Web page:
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How to beat the haze and stay healthy

Published by SchoolAdvisor on Sep 17, 2019, 12:19 PM

With haze becoming an annual season in Malaysia, it becomes imperative to understand the health hazards caused by it and to follow certain guidelines that can keep you as well as your children safe during this time.

Health repercussions

Haze mainly consists of smoke, dust particles and pollutants such as nitrogen dioxide, sulphur dioxide, ozone and carbon monoxide. However, the biggest health hazard is posed by the fine particulate matter (PM), especially PM2.5 that can go deep into the lungs, and in certain cases, also enter the bloodstream.

The short-term effects include:

  • Itchy and watery eyes
  • Coughing
  • Runny nose
  • Sneezing
  • Sore throat
  • Shortness of breath
  • Chest tightness

Long term exposure to haze, on the other hand, are far-reaching and can even cause lung cancer as well as cardiovascular diseases.

People, especially the elderly and children, with lung and heart diseases suffer the most during haze and hence need to be extra vigilant during this time. Some general handy tips to stay safe during this time are as follows:

  • Wear a mask whenever you need to go outdoors. Your best bet is to get an N95 respirator mask that prevents most pollutants from entering your respiratory system.
  • Keep the doors and windows locked when indoors and have an air conditioner on to circulate air within your home. BUT, make sure the filters of your air-con are squeaky clean such that it can effectively filter outside air.
  • Invest in an air purifier that does not emit ozone because too much ozone can again cause lung damage. And so, ozone emitting purifiers nullifies the benefits of having air purifiers in the first place. The best kinds are the ones that use only high-efficiency particulate air (HEPA) filters.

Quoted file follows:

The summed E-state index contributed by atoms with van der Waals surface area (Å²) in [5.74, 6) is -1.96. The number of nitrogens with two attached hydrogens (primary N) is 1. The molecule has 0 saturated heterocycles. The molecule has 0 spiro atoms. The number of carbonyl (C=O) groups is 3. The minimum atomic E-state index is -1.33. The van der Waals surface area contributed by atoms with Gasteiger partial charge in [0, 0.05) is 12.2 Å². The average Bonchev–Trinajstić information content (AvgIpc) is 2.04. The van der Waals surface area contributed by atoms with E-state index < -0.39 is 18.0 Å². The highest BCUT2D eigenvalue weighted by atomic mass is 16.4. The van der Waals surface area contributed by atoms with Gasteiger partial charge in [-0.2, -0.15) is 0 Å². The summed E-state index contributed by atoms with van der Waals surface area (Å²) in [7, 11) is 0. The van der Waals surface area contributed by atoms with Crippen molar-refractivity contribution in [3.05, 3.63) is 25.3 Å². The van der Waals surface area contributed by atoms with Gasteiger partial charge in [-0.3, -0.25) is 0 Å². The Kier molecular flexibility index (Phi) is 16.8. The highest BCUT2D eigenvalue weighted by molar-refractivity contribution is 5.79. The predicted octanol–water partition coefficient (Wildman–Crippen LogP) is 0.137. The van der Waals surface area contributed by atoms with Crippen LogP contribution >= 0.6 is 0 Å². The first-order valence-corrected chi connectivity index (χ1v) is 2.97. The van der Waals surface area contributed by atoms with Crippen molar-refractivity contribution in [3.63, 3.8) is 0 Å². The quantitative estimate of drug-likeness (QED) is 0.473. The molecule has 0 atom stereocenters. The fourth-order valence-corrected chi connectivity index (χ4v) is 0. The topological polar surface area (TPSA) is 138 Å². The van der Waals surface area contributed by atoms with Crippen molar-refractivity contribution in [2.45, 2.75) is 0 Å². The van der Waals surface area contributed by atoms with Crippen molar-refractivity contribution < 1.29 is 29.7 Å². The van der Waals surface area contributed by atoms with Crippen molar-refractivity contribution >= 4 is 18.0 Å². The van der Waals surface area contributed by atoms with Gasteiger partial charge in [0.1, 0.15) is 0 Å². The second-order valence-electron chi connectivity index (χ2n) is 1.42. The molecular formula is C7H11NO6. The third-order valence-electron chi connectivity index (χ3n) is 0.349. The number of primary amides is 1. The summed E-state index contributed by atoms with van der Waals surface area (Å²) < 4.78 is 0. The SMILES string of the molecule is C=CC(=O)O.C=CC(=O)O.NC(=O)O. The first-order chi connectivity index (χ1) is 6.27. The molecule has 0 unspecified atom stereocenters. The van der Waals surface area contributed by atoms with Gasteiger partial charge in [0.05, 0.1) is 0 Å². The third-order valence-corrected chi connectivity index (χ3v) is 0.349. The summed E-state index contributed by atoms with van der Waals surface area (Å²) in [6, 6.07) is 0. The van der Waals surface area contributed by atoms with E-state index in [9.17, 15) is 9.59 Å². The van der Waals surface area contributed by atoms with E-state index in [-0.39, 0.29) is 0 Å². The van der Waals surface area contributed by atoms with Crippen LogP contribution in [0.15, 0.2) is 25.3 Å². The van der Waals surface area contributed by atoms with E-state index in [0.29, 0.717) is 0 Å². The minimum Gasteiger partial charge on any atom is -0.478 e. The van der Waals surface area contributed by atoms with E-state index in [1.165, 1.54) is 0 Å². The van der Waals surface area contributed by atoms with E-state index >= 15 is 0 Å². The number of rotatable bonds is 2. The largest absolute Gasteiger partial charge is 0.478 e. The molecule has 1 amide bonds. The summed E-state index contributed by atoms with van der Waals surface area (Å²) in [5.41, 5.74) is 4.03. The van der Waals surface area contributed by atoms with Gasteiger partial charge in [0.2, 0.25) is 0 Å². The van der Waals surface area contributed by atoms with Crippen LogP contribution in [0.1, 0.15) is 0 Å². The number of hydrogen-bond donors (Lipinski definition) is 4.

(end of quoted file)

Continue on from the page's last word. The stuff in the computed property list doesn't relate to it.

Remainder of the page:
The haze season in Malaysia comes at a time that unfortunately, does not coincide with school holidays. And hence the dilemma faced by most parents is whether to send kids to school or not.

While the Ministry of Education will usually declare school closure if the haze reaches unhealthy levels, the fact to consider is that public schools can have open-air classrooms whereas many international and private schools have air-conditioned interiors and hence can be considered safe, as long as the schools restrict outdoor activities.  

So, what should you do? We suggest the following:

Does your child’s school have an API reader? And does the school have a 'haze policy'? Meaning, is there a set of rules and regulations that guides parents on what the school will and will not do in such a situation?

If yes, then follow the guidelines. If there are no such policies in place, then keep in close contact with the school regarding updates on how they are considering tackling the haze situation.

Having said that, YOU as a parent will have to decide what is best for your child during this hazy season and act accordingly.

In the meanwhile, here are some tips for taking care of your child’s health during haze:

  • Make sure your child drinks plenty of water and eats a lot of fresh vegetables as well as fruits. Healthcare professionals believe that vegetables, fruits and water can clear toxins from the bloodstream that enters the body due to haze.
  • Also, reduce their outdoor activities as much as possible. If they do need to be outdoors than have them at least wear a mask, to protect them as much as possible. Unfortunately, the N95 respirator mask is not usually available in smaller sizes. If you can get one for your child that fits without leaving any airgaps, it should be good in preventing pollutants from entering their lungs.

Malaysia has a website that updates the air pollutant index or API hourly. Follow the website to know the latest updates on haze within the country.

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